Moving into that perfect new home is exciting, but looking at the list of maintenance your home requires can be a little overwhelming. In the first edition of our New Homeowner’s Guide, RISE (Responsible Industry for a Sound Environment)® is providing home and lawn maintenance tips to help tackle new-to-you tasks so you can avoid future home hassles and enjoy spring days outdoors.
1. Brush up on lawn care 101.
Taking care of your lawn is a big part of owning a home, and brushing up on your skills will help you keep your lawn as enjoyable as your neighbors’.
Mowing: When breaking out the lawnmower, make sure your blades are sharp to reduce damage to root systems and achieve a polished look. A common mistake many homeowners make is mowing too short, so set your blades for your lawn to be mowed to a height of 2.5 to 3.5 inches.
Watering: Deep water your lawn about 1 to 1.5 inches once a week to encourage growth, but be careful not to overwater.
Fertilizing: Every good lawn needs a healthy kick start. Nutrients are essential to healthy roots and barefoot-ready grass. Not sure what your lawn needs? A soil test can help determine what nutrients may be needed.
2. De-muck gutters and de-clutter storage.
Often overlooked, clogged gutters can lead to water damage and pest problems. Checking periodically and cleaning gutters at least twice a year can keep water out and prevent critters from moving in. Spring is also a good time to de-clutter piles of leaves, trash, or firewood that may have become a haven for bugs.
3. Revamp flower beds and redefine landscaping.
New home, new flower bed. Spring is the best time to clean up weeds or old leaves and pull up dead flowers and plants to promote new growth and make way for new buds. Re-edge your flower beds and redefine the borders of your lawn for a defined look. Plant your spring garden with both annuals and perennials, and make sure you are planting native, not invasive, plants and flowers. For more protection and a finished look, use mulch to retain soil moisture, suppress weeds and resist diseases.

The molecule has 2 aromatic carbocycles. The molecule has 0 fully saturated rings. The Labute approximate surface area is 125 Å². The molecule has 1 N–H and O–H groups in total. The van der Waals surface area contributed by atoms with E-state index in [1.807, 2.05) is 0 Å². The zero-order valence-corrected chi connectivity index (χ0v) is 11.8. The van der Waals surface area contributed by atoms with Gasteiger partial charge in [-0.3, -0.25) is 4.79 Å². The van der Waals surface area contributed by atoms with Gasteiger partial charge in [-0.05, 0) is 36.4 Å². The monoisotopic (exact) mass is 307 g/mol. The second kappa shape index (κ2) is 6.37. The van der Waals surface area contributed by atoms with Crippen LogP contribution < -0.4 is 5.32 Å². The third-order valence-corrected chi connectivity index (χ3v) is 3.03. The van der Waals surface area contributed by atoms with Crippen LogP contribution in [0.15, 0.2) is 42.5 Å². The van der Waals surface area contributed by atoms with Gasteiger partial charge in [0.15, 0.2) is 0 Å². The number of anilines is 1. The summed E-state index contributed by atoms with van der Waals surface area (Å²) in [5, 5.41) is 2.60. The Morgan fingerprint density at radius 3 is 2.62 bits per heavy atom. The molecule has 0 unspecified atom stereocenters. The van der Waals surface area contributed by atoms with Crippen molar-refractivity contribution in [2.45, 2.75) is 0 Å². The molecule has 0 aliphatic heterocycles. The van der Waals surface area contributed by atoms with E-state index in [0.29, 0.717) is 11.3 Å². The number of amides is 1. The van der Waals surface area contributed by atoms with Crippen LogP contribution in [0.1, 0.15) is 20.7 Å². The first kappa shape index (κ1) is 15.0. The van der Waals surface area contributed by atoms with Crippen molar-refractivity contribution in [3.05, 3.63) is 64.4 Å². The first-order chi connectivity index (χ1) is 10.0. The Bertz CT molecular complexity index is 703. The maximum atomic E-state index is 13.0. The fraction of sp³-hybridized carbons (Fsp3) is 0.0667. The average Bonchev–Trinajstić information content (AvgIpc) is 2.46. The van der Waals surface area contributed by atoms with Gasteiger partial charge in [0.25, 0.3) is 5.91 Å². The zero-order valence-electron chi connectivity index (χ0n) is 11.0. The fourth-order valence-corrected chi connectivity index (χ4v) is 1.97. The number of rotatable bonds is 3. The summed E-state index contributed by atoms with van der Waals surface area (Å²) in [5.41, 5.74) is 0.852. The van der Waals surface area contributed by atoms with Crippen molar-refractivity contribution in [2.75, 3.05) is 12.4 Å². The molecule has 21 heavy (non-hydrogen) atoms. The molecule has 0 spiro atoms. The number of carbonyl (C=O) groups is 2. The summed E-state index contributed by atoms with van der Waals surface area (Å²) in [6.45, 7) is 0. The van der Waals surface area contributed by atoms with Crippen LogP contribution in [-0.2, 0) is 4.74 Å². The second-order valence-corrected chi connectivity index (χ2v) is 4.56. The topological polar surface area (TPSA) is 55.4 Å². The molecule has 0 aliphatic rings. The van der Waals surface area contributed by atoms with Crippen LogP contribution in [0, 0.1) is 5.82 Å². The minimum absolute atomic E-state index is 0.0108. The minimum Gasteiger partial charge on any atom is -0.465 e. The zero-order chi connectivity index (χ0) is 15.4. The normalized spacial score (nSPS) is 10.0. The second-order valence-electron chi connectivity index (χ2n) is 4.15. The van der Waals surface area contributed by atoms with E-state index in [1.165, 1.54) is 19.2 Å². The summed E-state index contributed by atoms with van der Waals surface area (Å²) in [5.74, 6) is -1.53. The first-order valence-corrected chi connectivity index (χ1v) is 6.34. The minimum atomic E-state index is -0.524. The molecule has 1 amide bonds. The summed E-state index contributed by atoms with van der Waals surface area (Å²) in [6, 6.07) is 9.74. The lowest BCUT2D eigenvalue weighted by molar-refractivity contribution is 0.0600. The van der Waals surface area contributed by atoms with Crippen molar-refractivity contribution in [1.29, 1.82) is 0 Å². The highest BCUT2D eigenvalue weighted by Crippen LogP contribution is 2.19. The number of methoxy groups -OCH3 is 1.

4. Seal crawl space and perform exterior touch ups.
Weather can take its toll on exterior surfaces, causing cracks and other minor damage. Inspect outdoor spaces and areas such as your roof, porch, and fence for water damage, termites, peeling paint, and broken siding that may have been missed in the initial inspection. Pay close attention to corners, edges, and screens, as critters don’t need much room to wiggle their way into your homes. Seal any holes and caulk cracks in windows and doors and consider planting your garden away from doors and windows to help reduce the threat of pests climbing indoors. Make sure to eliminate potential breeding grounds for mosquitos by dumping all standing water and treating your lawn for mosquitoes, ticks and others harmful insects.
5. Know when to bring in the pros.
Sometimes DIY doesn’t make the cut. For tasks that are a little more challenging or require expertise, look at bringing in a professional. Make sure to do your research before hiring someone for your lawn care and pest control needs. Here are a few questions you might want to ask before hiring:
- Are you a licensed and insured applicator?
- What will the service or treatment be, and what do I need to do to prepare for it?
- How do you approach pest control? Is it an integrated solution?
- Is there a contract involved, and what does it include?
Vetting a company or professional prior to use can help you avoid problems and ensure you’re creating an outdoor space you and your family can enjoy.
Check back soon for more new homeowner tips.